The term long-term memory is somewhat of a catch-all phrase because it can refer to facts learned a few minutes ago, personal memories many decades old, or skills learned with practice. Generally, however, long-term memory describes a system in the brain that can store vast amounts of information on a relatively enduring basis. When you play soccer, remember what you had for lunch yesterday, recall your first birthday party, play a trivia game, or sing along to a favorite song, you draw on information and skills stored in long-term memory.
Psychologists have different theories about how information enters long-term memory. The traditional view is that that information enters short-term memory and, depending on how it is processed, may then transfer to long-term memory. However, another view is that short-term memory and long-term memory are arranged in a parallel rather than sequential fashion. That is, information may be registered simultaneously in the two systems.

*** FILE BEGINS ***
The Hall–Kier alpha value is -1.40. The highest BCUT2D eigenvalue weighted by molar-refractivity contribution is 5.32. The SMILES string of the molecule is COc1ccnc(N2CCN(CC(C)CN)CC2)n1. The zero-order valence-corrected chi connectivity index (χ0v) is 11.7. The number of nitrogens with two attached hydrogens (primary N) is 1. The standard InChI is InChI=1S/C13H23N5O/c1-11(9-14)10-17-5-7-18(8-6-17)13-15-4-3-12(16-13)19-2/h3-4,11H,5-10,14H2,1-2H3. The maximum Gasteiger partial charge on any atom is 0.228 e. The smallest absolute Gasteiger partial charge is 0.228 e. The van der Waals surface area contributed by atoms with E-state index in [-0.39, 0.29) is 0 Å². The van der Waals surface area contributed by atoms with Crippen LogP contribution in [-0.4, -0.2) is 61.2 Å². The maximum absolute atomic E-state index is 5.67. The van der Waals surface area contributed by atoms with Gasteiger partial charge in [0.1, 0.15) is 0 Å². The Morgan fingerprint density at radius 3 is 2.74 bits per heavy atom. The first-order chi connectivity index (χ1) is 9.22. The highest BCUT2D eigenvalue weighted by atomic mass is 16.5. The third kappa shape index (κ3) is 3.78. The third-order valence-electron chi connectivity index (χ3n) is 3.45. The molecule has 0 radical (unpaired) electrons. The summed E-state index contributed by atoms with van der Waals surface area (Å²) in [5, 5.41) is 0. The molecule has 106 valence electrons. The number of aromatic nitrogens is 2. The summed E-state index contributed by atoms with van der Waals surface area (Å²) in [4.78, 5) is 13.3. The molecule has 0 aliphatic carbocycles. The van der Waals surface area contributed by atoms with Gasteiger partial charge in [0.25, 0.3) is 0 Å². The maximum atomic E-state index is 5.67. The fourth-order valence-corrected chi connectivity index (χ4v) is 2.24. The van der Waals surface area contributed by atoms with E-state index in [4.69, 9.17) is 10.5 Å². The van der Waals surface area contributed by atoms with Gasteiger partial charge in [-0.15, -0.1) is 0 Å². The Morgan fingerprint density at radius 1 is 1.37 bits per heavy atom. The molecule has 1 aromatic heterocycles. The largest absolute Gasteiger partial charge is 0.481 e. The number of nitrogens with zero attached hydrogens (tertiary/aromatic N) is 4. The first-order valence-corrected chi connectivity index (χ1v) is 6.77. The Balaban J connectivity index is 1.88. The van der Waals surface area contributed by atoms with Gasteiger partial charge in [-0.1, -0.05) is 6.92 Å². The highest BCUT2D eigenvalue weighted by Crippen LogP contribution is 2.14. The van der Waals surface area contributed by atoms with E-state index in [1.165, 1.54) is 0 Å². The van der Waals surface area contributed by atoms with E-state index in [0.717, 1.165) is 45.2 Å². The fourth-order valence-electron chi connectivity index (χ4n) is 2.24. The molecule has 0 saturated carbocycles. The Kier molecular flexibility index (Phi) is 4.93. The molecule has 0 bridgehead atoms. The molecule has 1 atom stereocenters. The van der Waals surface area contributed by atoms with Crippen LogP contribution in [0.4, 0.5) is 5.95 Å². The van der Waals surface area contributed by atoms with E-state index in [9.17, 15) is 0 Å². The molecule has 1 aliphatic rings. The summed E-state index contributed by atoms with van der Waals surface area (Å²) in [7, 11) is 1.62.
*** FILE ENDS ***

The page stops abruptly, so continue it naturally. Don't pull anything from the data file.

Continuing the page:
There seems to be no finite capacity to long-term memory. People can learn and retain new facts and skills throughout their lives. Although older adults may show a decline in certain capacities for example, recalling recent events they can still profit from experience even in old age. For example, vocabulary increases over the entire life span. The brain remains plastic and capable of new learning throughout one’s lifetime, at least under normal conditions. Certain neurological diseases, such as Alzheimer’s disease, can greatly diminish the capacity for new learning. Psychologists once thought of long-term memory as a single system. Today, most researchers distinguish three long-term memory systems: episodic memory, semantic memory, and procedural memory.